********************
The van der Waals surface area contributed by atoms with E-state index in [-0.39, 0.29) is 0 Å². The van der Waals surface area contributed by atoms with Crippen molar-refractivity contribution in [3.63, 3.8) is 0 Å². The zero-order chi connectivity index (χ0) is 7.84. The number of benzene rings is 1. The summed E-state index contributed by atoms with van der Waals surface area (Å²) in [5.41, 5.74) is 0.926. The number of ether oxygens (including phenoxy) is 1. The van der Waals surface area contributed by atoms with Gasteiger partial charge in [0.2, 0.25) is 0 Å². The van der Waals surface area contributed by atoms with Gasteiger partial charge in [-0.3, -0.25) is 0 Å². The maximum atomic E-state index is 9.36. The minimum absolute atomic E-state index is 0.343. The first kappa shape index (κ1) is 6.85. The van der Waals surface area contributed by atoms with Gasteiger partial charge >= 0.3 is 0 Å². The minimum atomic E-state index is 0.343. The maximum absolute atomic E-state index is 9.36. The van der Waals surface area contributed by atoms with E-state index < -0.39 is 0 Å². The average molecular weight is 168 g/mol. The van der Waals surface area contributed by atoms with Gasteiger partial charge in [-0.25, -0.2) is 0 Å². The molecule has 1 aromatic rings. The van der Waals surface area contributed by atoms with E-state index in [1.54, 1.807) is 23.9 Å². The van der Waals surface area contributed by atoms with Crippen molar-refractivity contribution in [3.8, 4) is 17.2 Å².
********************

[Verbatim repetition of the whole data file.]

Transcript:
The van der Waals surface area contributed by atoms with E-state index in [-0.39, 0.29) is 0 Å². The van der Waals surface area contributed by atoms with Crippen molar-refractivity contribution in [3.63, 3.8) is 0 Å². The zero-order chi connectivity index (χ0) is 7.84. The number of benzene rings is 1. The summed E-state index contributed by atoms with van der Waals surface area (Å²) in [5.41, 5.74) is 0.926. The number of ether oxygens (including phenoxy) is 1. The van der Waals surface area contributed by atoms with Gasteiger partial charge in [0.2, 0.25) is 0 Å². The van der Waals surface area contributed by atoms with Gasteiger partial charge in [-0.3, -0.25) is 0 Å². The maximum atomic E-state index is 9.36. The minimum absolute atomic E-state index is 0.343. The first kappa shape index (κ1) is 6.85. The van der Waals surface area contributed by atoms with Gasteiger partial charge >= 0.3 is 0 Å². The minimum atomic E-state index is 0.343. The maximum absolute atomic E-state index is 9.36. The van der Waals surface area contributed by atoms with E-state index < -0.39 is 0 Å². The average molecular weight is 168 g/mol. The van der Waals surface area contributed by atoms with Gasteiger partial charge in [-0.25, -0.2) is 0 Å². The molecule has 1 aromatic rings. The van der Waals surface area contributed by atoms with E-state index in [1.54, 1.807) is 23.9 Å². The van der Waals surface area contributed by atoms with Crippen molar-refractivity contribution in [3.8, 4) is 17.2 Å².